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Expanding the phenotype: Four new cases and hope for treatment in Bachmann-Bupp syndrome


VanSickle, Elizabeth A; Michael, Julianne; Bachmann, André S; Rajasekaran, Surender; Prokop, Jeremy W; Kuzniecky, Ruben; Hofstede, Floris C; Steindl, Katharina; Rauch, Anita; Lipson, Mark H; Bupp, Caleb P (2021). Expanding the phenotype: Four new cases and hope for treatment in Bachmann-Bupp syndrome. American Journal of Medical Genetics. Part A, 185(11):3485-3493.

Abstract

Bachmann-Bupp syndrome (BABS) is a rare syndrome caused by gain-of-function variants in the C-terminus of ornithine decarboxylase (ODC coded by the ODC1 gene). BABS is characterized by developmental delay, macrocephaly, macrosomia, and an unusual pattern of non-congenital alopecia. Recent diagnosis of four more BABS patients provides further characterization of the phenotype of this syndrome including late-onset seizures in the oldest reported patient at 23 years of age, representing the first report for this phenotype in BABS. Neuroimaging abnormalities continue to be an inconsistent feature of the syndrome. This may be related to the yet unknown impact of ODC/polyamine dysregulation on the developing brain in this syndrome. Variants continue to cluster, providing support to a universal biochemical mechanism related to elevated ODC protein, enzyme activity, and abnormalities in polyamine levels. Recommendations for medical management can now be suggested as well as the potential for targeted molecular or metabolic testing when encountering this unique phenotype. The natural history of this syndrome will evolve with difluoromethylornithine (DFMO) therapy and raise new questions for further study and understanding.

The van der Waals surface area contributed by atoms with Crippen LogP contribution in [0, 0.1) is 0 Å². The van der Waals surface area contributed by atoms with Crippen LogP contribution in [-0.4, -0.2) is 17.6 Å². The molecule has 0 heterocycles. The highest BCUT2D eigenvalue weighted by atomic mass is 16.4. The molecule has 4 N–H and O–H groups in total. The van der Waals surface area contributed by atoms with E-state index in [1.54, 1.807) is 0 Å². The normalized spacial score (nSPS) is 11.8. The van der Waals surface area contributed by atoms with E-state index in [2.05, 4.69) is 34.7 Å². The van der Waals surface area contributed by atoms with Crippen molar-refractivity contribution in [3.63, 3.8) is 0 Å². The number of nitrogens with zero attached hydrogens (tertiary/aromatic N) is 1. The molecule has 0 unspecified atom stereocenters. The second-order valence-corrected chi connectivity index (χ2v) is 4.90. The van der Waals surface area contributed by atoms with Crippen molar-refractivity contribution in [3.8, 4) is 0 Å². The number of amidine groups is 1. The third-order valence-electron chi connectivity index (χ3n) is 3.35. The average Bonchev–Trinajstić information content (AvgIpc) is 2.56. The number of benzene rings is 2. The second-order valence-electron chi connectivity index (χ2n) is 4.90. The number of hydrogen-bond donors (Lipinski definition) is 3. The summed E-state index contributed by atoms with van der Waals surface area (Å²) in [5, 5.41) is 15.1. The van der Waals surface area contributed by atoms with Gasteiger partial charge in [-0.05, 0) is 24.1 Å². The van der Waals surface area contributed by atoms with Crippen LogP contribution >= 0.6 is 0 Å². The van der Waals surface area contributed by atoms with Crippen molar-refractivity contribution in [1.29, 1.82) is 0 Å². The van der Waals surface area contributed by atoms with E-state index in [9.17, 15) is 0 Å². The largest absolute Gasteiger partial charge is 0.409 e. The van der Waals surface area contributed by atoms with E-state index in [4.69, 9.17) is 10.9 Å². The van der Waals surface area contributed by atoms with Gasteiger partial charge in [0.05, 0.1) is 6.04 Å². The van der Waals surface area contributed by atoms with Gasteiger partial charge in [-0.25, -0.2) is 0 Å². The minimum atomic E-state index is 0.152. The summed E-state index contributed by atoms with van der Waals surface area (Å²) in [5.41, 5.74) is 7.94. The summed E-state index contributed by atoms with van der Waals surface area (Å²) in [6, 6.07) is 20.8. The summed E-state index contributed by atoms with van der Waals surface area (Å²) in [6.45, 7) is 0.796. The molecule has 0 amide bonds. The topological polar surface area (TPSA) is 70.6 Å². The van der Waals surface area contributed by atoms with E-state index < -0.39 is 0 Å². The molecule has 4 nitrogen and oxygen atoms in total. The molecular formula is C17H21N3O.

Abstract

Bachmann-Bupp syndrome (BABS) is a rare syndrome caused by gain-of-function variants in the C-terminus of ornithine decarboxylase (ODC coded by the ODC1 gene). BABS is characterized by developmental delay, macrocephaly, macrosomia, and an unusual pattern of non-congenital alopecia. Recent diagnosis of four more BABS patients provides further characterization of the phenotype of this syndrome including late-onset seizures in the oldest reported patient at 23 years of age, representing the first report for this phenotype in BABS. Neuroimaging abnormalities continue to be an inconsistent feature of the syndrome. This may be related to the yet unknown impact of ODC/polyamine dysregulation on the developing brain in this syndrome. Variants continue to cluster, providing support to a universal biochemical mechanism related to elevated ODC protein, enzyme activity, and abnormalities in polyamine levels. Recommendations for medical management can now be suggested as well as the potential for targeted molecular or metabolic testing when encountering this unique phenotype. The natural history of this syndrome will evolve with difluoromethylornithine (DFMO) therapy and raise new questions for further study and understanding.

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Additional indexing

Item Type:Journal Article, refereed, original work
Communities & Collections:04 Faculty of Medicine > Institute of Medical Genetics
Dewey Decimal Classification:570 Life sciences; biology
610 Medicine & health
Scopus Subject Areas:Life Sciences > Genetics
Health Sciences > Genetics (clinical)
Language:English
Date:November 2021
Deposited On:09 Sep 2021 11:04
Last Modified:25 Apr 2024 01:38
Publisher:Wiley-Blackwell Publishing, Inc.
ISSN:1552-4825
OA Status:Hybrid
Free access at:PubMed ID. An embargo period may apply.
Publisher DOI:https://doi.org/10.1002/ajmg.a.62473
Official URL:https://onlinelibrary.wiley.com/doi/10.1002/ajmg.a.62473
PubMed ID:34477286
  • Content: Published Version
  • Language: English
  • Licence: Creative Commons: Attribution 4.0 International (CC BY 4.0)